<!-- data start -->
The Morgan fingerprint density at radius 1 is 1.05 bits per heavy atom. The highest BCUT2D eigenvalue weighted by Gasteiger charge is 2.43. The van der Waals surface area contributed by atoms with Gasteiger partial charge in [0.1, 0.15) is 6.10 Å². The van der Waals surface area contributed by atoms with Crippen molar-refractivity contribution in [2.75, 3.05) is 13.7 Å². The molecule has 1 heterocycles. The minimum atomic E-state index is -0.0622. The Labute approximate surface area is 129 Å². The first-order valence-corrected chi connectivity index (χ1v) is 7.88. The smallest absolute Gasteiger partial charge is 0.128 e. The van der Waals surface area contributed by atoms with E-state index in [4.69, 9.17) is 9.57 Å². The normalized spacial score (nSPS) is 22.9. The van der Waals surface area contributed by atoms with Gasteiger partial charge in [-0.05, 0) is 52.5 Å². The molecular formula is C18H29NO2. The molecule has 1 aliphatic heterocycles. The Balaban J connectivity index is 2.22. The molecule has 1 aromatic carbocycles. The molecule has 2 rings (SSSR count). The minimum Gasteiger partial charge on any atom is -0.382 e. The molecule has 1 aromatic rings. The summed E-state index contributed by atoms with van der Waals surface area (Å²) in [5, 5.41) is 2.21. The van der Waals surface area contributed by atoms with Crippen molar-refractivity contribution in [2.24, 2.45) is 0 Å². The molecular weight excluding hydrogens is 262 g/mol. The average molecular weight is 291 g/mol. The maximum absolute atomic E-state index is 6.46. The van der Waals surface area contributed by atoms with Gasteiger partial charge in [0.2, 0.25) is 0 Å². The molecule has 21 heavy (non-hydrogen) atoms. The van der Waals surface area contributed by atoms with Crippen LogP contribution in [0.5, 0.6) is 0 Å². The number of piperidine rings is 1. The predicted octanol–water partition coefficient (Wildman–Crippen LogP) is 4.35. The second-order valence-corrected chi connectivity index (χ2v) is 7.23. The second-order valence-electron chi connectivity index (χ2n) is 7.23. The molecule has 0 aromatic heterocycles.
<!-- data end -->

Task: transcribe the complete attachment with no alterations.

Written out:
The Morgan fingerprint density at radius 1 is 1.05 bits per heavy atom. The highest BCUT2D eigenvalue weighted by Gasteiger charge is 2.43. The van der Waals surface area contributed by atoms with Gasteiger partial charge in [0.1, 0.15) is 6.10 Å². The van der Waals surface area contributed by atoms with Crippen molar-refractivity contribution in [2.75, 3.05) is 13.7 Å². The molecule has 1 heterocycles. The minimum atomic E-state index is -0.0622. The Labute approximate surface area is 129 Å². The first-order valence-corrected chi connectivity index (χ1v) is 7.88. The smallest absolute Gasteiger partial charge is 0.128 e. The van der Waals surface area contributed by atoms with E-state index in [4.69, 9.17) is 9.57 Å². The normalized spacial score (nSPS) is 22.9. The van der Waals surface area contributed by atoms with Gasteiger partial charge in [-0.05, 0) is 52.5 Å². The molecular formula is C18H29NO2. The molecule has 1 aliphatic heterocycles. The Balaban J connectivity index is 2.22. The molecule has 1 aromatic carbocycles. The molecule has 2 rings (SSSR count). The minimum Gasteiger partial charge on any atom is -0.382 e. The molecule has 1 aromatic rings. The summed E-state index contributed by atoms with van der Waals surface area (Å²) in [5, 5.41) is 2.21. The van der Waals surface area contributed by atoms with Crippen molar-refractivity contribution in [2.24, 2.45) is 0 Å². The molecular weight excluding hydrogens is 262 g/mol. The average molecular weight is 291 g/mol. The maximum absolute atomic E-state index is 6.46. The van der Waals surface area contributed by atoms with Gasteiger partial charge in [0.2, 0.25) is 0 Å². The molecule has 21 heavy (non-hydrogen) atoms. The van der Waals surface area contributed by atoms with Crippen LogP contribution in [0.5, 0.6) is 0 Å². The number of piperidine rings is 1. The predicted octanol–water partition coefficient (Wildman–Crippen LogP) is 4.35. The second-order valence-corrected chi connectivity index (χ2v) is 7.23. The second-order valence-electron chi connectivity index (χ2n) is 7.23. The molecule has 0 aromatic heterocycles.